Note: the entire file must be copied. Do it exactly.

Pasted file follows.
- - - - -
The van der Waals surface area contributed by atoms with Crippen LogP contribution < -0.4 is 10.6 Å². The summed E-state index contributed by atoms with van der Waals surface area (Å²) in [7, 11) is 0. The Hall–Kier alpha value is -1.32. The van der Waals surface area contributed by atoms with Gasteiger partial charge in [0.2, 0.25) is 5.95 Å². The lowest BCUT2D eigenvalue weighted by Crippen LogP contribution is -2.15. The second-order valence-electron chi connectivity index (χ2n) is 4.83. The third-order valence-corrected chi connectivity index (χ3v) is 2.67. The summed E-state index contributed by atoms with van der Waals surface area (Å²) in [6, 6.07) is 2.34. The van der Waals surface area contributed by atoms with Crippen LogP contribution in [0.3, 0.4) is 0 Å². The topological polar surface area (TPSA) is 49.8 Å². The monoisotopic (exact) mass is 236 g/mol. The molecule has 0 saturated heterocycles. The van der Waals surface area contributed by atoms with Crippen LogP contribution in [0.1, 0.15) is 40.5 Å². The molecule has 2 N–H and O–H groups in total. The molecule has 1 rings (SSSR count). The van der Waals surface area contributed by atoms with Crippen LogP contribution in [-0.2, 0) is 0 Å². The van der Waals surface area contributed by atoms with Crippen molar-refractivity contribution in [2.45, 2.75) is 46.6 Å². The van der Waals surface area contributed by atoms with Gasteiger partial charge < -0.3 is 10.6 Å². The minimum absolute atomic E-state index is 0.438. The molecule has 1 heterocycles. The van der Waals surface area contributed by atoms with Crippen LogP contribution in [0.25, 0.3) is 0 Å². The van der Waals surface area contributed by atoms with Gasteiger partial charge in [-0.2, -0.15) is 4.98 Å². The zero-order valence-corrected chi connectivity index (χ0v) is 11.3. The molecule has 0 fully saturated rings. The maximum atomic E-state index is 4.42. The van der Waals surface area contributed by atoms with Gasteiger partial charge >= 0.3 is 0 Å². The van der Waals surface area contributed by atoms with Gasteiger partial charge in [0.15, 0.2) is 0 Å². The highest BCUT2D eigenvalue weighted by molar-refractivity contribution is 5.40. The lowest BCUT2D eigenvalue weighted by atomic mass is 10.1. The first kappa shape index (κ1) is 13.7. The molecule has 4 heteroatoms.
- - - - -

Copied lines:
The van der Waals surface area contributed by atoms with Crippen LogP contribution < -0.4 is 10.6 Å². The summed E-state index contributed by atoms with van der Waals surface area (Å²) in [7, 11) is 0. The Hall–Kier alpha value is -1.32. The van der Waals surface area contributed by atoms with Gasteiger partial charge in [0.2, 0.25) is 5.95 Å². The lowest BCUT2D eigenvalue weighted by Crippen LogP contribution is -2.15. The second-order valence-electron chi connectivity index (χ2n) is 4.83. The third-order valence-corrected chi connectivity index (χ3v) is 2.67. The summed E-state index contributed by atoms with van der Waals surface area (Å²) in [6, 6.07) is 2.34. The van der Waals surface area contributed by atoms with Crippen LogP contribution in [0.3, 0.4) is 0 Å². The topological polar surface area (TPSA) is 49.8 Å². The monoisotopic (exact) mass is 236 g/mol. The molecule has 0 saturated heterocycles. The van der Waals surface area contributed by atoms with Crippen LogP contribution in [0.1, 0.15) is 40.5 Å². The molecule has 2 N–H and O–H groups in total. The molecule has 1 rings (SSSR count). The van der Waals surface area contributed by atoms with Crippen LogP contribution in [-0.2, 0) is 0 Å². The van der Waals surface area contributed by atoms with Crippen molar-refractivity contribution in [2.45, 2.75) is 46.6 Å². The van der Waals surface area contributed by atoms with Gasteiger partial charge < -0.3 is 10.6 Å². The minimum absolute atomic E-state index is 0.438. The molecule has 1 heterocycles. The van der Waals surface area contributed by atoms with Crippen LogP contribution in [0.25, 0.3) is 0 Å². The van der Waals surface area contributed by atoms with Gasteiger partial charge in [-0.2, -0.15) is 4.98 Å². The zero-order valence-corrected chi connectivity index (χ0v) is 11.3. The molecule has 0 fully saturated rings. The maximum atomic E-state index is 4.42. The van der Waals surface area contributed by atoms with Gasteiger partial charge >= 0.3 is 0 Å². The van der Waals surface area contributed by atoms with Gasteiger partial charge in [0.15, 0.2) is 0 Å². The highest BCUT2D eigenvalue weighted by molar-refractivity contribution is 5.40. The lowest BCUT2D eigenvalue weighted by atomic mass is 10.1. The first kappa shape index (κ1) is 13.7. The molecule has 4 heteroatoms.